Original title: Sandome no satsujin
D: Kore-eda Hirokazu / 125m
Cast: Fukuyama Masaharu, Yakusho Kôji, Hirose Suzu, Saitô Yuki, Yoshida Kōtarō, Mitsushima Shinnosuke, Matsuoka Izumi, Ichikawa Mikako, Makita Aju
An apparently disgruntled ex-employee persuades the chairman of the company that fired him to go with him to the side of a river at night. There, the ex-employee, named Misumi (Yakusho), kills the chairman and sets light to the body. Misumi is arrested and charged with robbery with homicide (the chairman’s wallet is found on him). Misumi confesses to the crime, though when his initial lawyer Settsu (Yoshida) brings in a hot shot lawyer called Shigemori (Fukuyama), Shigemori begins to have doubts about Misumi’s confession and what actually happened when the chairman was killed. Soon, the chairman’s wife, Yamanaka (Saitô), and his daughter, Sakie (Hirose), are revealed to have things to hide, while there are echoes of a previous crime committed by Misumi thirty years before when he killed two debt collectors. In the run up to the trial, Misumi’s story changes at various times, making it difficult to get at the truth of what happened, and making it difficult for Shigemori to mount a good defence. With his client obscuring matters at every turn, Shigemori finds himself almost desperate to learn if Misumi is really guilty or truly innocent…
A legal drama-cum-thriller, The Third Murder isn’t quite the riveting experience you might hope for – its pace is too slow for that – but it is a compelling examination of the Japanese legal system, where the accused’s guilt or innocence isn’t as important as getting the charges right (or sometimes, the wording of the charges). Of course, the complexities of the Japanese legal system don’t seem like a viable basis for a legal thriller, but in the hands of Kore-eda (who spent several months observing lawyers carrying out mock trials in order to write the screenplay), they form the bedrock on which the wider story is told. With Kore-eda showing us the murder right at the start, and making it clear that Misumi is responsible, doubt is sown through the exploration of the circumstances leading up to the crime. Some of Misumi’s story appears contradictory, and circumstantial evidence appears to paint a potentially different story. And when the chairman’s wife and daughter appear to have colluded in their own separate ways with Misumi, his motive for the murder becomes less straightforward than it had at the beginning. With the narrative shifting at random, the truth – whatever that may be – becomes something that’s slippery and indistinct.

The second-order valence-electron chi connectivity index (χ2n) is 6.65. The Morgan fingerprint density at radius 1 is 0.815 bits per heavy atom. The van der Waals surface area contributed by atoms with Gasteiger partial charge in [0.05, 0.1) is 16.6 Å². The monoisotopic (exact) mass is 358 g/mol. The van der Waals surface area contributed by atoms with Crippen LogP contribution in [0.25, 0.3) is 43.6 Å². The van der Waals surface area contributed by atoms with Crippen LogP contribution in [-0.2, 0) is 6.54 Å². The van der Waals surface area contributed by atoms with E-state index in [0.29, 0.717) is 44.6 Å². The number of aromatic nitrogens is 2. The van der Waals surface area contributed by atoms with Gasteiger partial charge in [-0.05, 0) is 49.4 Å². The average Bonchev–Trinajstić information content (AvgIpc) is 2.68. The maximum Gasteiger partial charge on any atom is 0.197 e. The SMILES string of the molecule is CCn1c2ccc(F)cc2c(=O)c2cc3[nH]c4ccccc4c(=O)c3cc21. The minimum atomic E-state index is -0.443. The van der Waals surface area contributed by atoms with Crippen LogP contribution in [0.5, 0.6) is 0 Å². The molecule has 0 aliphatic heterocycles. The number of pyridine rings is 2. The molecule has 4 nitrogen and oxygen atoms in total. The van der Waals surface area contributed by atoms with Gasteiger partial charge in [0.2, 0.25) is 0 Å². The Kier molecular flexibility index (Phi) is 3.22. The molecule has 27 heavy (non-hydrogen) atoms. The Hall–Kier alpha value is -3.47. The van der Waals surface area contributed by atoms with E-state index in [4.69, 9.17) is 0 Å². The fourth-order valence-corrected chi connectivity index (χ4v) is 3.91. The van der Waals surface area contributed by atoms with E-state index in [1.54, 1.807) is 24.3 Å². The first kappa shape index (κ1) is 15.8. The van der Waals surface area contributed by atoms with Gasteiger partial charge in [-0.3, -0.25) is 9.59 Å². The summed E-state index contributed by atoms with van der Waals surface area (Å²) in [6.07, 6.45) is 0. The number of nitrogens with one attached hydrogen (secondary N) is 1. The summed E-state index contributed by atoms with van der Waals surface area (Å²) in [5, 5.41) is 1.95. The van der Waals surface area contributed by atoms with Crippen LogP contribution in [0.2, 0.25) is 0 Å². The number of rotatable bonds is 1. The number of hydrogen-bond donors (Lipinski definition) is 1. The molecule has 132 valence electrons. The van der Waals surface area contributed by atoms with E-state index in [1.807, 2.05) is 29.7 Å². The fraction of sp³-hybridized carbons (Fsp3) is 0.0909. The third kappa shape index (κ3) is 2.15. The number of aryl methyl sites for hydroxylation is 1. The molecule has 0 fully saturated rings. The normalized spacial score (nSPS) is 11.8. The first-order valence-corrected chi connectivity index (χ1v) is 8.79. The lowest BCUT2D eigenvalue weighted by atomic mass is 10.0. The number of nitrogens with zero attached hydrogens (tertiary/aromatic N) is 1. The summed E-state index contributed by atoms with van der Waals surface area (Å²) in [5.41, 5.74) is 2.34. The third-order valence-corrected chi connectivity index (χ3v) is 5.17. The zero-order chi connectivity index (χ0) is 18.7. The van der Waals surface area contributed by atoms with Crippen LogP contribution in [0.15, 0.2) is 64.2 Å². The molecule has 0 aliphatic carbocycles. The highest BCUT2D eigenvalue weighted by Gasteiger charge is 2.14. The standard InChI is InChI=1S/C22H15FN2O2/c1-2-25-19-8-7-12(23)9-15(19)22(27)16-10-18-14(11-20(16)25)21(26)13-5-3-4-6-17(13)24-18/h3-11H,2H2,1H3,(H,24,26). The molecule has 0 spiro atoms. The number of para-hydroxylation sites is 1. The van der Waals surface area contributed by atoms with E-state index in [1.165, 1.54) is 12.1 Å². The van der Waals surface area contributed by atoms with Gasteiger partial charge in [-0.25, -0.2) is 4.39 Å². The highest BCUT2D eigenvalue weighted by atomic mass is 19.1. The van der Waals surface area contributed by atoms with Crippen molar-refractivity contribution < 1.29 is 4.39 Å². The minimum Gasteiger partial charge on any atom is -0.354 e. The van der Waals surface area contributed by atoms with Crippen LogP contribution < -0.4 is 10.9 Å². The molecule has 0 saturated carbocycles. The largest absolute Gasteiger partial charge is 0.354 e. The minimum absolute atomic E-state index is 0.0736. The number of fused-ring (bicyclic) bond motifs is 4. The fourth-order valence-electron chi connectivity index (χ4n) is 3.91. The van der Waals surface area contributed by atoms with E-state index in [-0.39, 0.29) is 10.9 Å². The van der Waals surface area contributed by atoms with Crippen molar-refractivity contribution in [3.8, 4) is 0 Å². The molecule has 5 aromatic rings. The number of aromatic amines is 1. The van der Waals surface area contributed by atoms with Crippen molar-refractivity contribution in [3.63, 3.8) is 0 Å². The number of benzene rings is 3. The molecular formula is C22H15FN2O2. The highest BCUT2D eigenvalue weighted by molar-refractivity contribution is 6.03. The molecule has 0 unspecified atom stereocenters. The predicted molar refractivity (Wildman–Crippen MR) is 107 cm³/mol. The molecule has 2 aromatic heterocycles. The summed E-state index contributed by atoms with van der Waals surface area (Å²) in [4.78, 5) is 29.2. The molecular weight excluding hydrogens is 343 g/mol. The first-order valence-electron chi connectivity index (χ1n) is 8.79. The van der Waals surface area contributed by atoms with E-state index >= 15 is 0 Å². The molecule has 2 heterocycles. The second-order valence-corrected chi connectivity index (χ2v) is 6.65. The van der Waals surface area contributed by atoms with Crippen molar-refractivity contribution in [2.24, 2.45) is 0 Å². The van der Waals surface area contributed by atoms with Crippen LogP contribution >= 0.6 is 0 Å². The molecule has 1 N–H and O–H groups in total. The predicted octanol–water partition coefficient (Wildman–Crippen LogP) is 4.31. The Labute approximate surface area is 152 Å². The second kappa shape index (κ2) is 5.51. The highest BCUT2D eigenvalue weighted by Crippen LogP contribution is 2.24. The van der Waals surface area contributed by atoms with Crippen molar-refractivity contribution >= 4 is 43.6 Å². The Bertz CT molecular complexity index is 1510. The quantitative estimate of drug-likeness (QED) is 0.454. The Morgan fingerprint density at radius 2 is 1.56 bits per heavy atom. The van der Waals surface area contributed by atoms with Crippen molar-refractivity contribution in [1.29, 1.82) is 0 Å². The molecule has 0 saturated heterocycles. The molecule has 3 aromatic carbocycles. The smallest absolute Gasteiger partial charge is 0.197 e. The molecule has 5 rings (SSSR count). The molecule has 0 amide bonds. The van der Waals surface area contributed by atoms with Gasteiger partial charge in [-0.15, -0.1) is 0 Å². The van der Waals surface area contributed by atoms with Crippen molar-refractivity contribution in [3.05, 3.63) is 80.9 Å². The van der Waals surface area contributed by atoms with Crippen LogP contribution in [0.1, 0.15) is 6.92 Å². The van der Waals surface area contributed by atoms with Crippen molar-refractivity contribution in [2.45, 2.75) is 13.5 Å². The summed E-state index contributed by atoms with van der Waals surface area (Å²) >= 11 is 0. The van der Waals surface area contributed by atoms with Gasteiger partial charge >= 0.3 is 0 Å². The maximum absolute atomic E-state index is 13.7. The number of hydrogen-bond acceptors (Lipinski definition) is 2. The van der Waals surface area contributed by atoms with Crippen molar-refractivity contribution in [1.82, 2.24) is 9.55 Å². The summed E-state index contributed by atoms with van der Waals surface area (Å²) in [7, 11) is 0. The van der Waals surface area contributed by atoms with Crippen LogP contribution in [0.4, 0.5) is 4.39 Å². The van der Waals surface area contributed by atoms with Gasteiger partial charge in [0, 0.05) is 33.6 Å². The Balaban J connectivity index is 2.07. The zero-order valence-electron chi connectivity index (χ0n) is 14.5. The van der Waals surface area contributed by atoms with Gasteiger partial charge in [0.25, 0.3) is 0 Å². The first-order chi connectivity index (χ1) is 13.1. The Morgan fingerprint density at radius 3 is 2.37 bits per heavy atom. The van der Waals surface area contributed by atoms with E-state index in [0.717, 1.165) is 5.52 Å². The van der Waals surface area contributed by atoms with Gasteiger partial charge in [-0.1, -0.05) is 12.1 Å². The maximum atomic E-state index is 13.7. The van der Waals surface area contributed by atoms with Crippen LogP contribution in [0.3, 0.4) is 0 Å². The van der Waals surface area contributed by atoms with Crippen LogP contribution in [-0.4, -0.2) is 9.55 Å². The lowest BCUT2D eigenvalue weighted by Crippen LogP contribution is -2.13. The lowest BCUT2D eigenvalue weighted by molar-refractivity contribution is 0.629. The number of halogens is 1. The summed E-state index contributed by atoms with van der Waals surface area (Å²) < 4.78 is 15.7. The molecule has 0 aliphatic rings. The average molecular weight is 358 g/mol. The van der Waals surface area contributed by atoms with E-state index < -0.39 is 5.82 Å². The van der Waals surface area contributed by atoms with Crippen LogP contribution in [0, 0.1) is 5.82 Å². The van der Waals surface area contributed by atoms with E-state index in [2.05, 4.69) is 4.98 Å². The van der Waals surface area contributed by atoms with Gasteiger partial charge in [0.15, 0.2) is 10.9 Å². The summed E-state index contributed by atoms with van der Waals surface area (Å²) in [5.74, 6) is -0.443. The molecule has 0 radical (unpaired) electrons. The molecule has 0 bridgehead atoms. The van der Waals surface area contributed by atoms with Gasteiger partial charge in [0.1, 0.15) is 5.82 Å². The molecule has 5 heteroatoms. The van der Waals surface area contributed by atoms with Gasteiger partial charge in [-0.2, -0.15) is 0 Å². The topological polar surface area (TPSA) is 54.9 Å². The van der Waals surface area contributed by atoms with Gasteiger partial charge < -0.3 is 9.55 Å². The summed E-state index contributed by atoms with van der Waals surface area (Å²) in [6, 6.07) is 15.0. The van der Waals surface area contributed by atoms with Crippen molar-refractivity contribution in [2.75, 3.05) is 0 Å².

Kore-eda assembles the various layers of Misumi’s story with a great deal of skill, and puts particular emphasis on the scenes where Shigemori visits Misumi in prison. Thanks to Kore-eda’s skill as a director, and Fukuyama and Yakusho’s committed performances, these scenes are less a battle of wits and more a battle for understanding on both sides. There’s a genuine emotional heft to these scenes, and the final confrontation between them sees Kore-eda overlay their heads in a shot that highlights just how important their relationship has become to them. As already mentioned, the movie is slow-paced, but effectively so, and there’s a melancholy feel to much of the material that suits it. The movie looks tremendous as well, thanks to Kore-eda’s decision to shoot in the CinemaScope format, something the writer-director hasn’t used before. As a result, Takimoto Mikiya’s cinematography is often absurdly beautiful to look at, especially when Shigemori and his assistant, Kawashima (Mitsushima) visit the snow-covered area where Misumi committed his first two murders. There’s much more to enjoy, including a fine, understated performance from Hirose, and a subtly emotive score from the under-used Ludovico Einaudi.
Rating: 8/10 – perhaps not everyone will be enamoured of Kore-eda’s latest feature, but The Third Murder sees him on very good form indeed, and creating an intelligent and challenging movie that doesn’t go out of its way to explain everything that’s happening; with its themes of trust and culpability running throughout the movie and affecting how the main characters behave, this is absorbing stuff indeed, and well worth watching if you’re in the mood for something a little different.